Diversity in the Federal SES and the Senior Levels of the U.S. Postal Service
GAO-07-838T: Published: May 10, 2007. Publicly Released: May 10, 2007.
The Senior Executive Service (SES) generally represents the most experienced and senior segment of the federal workforce. Having a diverse SES corps can be an organizational strength that contributes to the achievement of results by bringing a wider variety of perspectives and approaches to bear on policy development and implementation, strategic planning, problem solving, and decision making. In a January 2003 report (GAO-03-34), GAO provided data on career SES members by race, ethnicity, and gender as of October 2000. In March 2000, we reported similar data for the Postal Career Executive Service as of September 1999 (GAO/GGD-00-76). In response to a request for updated information on diversity in the top levels of government, GAO is providing information obtained from the Office of Personnel Management's Civilian Personnel Data File and the Postal Service on the representation of women and minorities in (1) the federal government's career SES, (2) the developmental pools from which the vast majority of potential successors for career senior level positions will come (i.e., GS-14 and GS-15), (3) the Postal Service's career officer and senior executive positions in the Postal Career Executive Service, and (4) the developmental pool of potential successors for senior level Postal Service positions as of the end of fiscal year 2006.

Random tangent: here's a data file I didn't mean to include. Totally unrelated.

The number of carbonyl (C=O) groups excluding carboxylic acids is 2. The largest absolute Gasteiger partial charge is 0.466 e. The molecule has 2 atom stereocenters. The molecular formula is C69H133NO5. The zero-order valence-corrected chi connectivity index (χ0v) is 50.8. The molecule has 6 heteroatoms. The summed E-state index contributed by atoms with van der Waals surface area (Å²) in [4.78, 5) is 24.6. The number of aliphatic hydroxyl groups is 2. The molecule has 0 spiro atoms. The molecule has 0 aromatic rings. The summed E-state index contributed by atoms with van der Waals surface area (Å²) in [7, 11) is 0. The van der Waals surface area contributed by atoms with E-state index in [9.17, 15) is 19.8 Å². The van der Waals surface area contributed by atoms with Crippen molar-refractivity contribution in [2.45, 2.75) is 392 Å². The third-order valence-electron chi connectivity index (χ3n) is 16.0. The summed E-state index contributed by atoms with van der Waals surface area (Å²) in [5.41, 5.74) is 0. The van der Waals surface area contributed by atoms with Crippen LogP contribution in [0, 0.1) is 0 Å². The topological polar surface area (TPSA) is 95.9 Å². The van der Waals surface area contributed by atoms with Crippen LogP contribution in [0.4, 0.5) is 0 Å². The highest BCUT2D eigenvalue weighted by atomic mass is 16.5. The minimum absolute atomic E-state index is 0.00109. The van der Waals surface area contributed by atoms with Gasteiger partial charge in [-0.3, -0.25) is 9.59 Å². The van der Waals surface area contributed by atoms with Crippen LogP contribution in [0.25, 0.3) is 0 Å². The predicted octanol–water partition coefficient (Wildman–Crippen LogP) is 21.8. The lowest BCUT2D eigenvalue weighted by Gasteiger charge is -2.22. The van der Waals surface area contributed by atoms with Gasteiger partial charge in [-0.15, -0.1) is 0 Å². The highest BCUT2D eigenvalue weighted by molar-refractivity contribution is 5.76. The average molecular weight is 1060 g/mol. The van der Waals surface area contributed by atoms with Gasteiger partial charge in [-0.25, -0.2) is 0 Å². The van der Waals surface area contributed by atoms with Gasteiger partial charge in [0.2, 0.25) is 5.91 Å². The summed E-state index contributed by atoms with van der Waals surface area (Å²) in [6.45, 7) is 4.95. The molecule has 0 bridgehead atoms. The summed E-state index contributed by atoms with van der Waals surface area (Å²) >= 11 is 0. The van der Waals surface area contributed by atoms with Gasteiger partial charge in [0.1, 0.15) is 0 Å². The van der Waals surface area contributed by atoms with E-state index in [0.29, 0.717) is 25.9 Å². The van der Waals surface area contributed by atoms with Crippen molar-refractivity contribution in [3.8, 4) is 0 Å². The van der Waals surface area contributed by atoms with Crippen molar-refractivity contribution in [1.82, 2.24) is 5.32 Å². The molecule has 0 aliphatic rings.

Data in the Civilian Personnel Data File and provided by the U.S. Postal Service show that as of the end of fiscal year 2006, the overall percentages of women and minorities have increased since 2000 in both the federal career SES and the developmental pool for potential successors and the Postal Career Executive Service (PCES) and the developmental pool of potential successors (EAS levels 22 and above) since 1999. As we have testified, the federal government is facing new and more complex challenges in the 21st century because of long-term fiscal constraints, changing demographics, and other factors. SES members are critical to providing the strategic leadership needed to effectively meet these challenges. Racial, ethnic, and gender diversity in the federal government's senior ranks can be a key organizational component for executing agency missions, ensuring accountability to the American people in the administration and operation of federal programs, and achieving results. SES retirement eligibility is much higher than the workforce in general, and a significant number of SES retirements could result in a loss of leadership continuity, institutional knowledge, and expertise among the SES corps. In fact, OPM estimates that 90 percent of federal executives will be eligible for retirement over the next 10 years, and the Postal Service expects nearly half of its executives to retire within 5 years. This underscores the need for effective succession planning. Succession planning also is tied to the federal government's opportunity to affect SES diversity through new appointments. Gaining insight into diversity in the federal government's senior leadership and developmental pools and factors affecting them is important to developing and maintaining a high-quality and inclusive workforce.